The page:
importance.” Accordingly, birthdays are big celebrations! Times for work and
play are balanced. And hallowed each evening is the time for prayer for each
other and for the world. The quality of life lived there has much to teach us
about life in our own homes and life in the household of faith.
In extraordinary ways L’Arche
models such a straight forward living of the vows of our baptism:
·Celebrating and sharing God’s love in Jesus.
·Saying we’re sorry when we’ve hurt each other.
·Helping our brothers and sisters in need.
·Building a world that is kind and just for all.
·Taking delight in the wonders of God’s creation.
Pictures of life in L’Arche
represent such a sharp contrast to so many horrific others from the year 2014.
Here are but a few:
·Nigerian school girls kidnapped under the cover of
·Innocent victims killed through the use of chemical
weapons in Syria and thousands of Syrian refuges now facing starvation.
·Children of Gaza killed while playing at the beach.
·Men and women and children beheaded for refusing to
denounce the name of Jesus.
·A soldier bleeding to death at the Tomb of the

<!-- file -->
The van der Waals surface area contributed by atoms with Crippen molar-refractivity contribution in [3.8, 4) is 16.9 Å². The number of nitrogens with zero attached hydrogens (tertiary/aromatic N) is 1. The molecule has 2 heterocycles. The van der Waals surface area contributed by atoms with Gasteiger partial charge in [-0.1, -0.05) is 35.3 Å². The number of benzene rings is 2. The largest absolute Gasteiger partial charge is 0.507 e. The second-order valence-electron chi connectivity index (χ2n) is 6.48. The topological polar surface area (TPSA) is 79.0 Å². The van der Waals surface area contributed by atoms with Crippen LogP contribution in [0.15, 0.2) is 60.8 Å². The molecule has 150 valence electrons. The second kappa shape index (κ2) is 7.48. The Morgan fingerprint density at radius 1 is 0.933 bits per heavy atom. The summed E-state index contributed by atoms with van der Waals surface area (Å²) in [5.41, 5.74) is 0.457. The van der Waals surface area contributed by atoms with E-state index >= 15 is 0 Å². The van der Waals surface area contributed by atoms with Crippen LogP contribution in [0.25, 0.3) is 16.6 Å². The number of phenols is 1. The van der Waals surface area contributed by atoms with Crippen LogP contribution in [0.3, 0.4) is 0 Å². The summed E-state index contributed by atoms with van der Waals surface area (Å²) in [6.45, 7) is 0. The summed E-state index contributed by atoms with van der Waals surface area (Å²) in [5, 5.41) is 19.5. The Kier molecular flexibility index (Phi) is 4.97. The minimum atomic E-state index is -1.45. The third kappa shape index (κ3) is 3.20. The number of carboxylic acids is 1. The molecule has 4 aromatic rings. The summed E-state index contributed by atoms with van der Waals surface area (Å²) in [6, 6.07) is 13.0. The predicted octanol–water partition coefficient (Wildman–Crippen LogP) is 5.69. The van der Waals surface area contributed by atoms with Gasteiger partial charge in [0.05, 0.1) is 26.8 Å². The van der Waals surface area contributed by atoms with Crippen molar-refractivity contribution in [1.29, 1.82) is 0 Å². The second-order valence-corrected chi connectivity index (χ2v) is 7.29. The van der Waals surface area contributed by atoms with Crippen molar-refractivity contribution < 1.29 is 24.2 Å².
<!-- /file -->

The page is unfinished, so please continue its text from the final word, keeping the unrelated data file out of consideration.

Unknown Soldier at our National War Memorial.
·Young men and women recruited and radicalized for
the terrorist activities of ISIS.
·Thousands of young people mostly women being
trafficked for the sex trade where they are used, abused and trashed.
·Hostages pressed against the windows of a café in
·132 children slaughtered by the Taliban in their
classrooms in Peshawar Pakistan.
All these images, and so many
more, reveal such a total disregard for the sanctity of human life. By
contrast, a beautiful contrast, L’Arche represents a hallowing of the wonder
and dignity of human life.
One need only read some of Jean
Vanier’s writings to know that at the very core of his labours of love for
humanity is his intense love of Jesus. His life’s work is shaped by the Jesus
of John’s Gospel. “There’s a music behind the words and stories and flow of
this gospel,” he writes, “I have listened to that song which has warmed and
stirred my heart and opened up my intelligence, and given hope, meaning and
orientation to my life with all that is beautiful and broken in me and meaning
to this world of pain in which we live.” He goes on to say, “I want to sing
this song even if my voice is weak and sometimes wavers, so that others may
sing it and that together we may be in the world singing a song of hope, to
bring joy where there is sadness and despair.”
In this deep personal desire of
Jean Vanier, I see the very vocation of the Church, to be in and for the
world—Singing a song of hope in the name of Christ.
We are called to sing this song
with heart and soul and voice in the sanctuary, in the streets, and amidst the
masses of humanity who suffer so much at the hands of others.
On this New Year’s Day as we
enjoy this choral Eucharist in this lovely cathedral church, I am mindful of
all who work behind the scenes in the preparation of liturgy. Knowing that
worship is our first work as the People of God, let us be grateful for all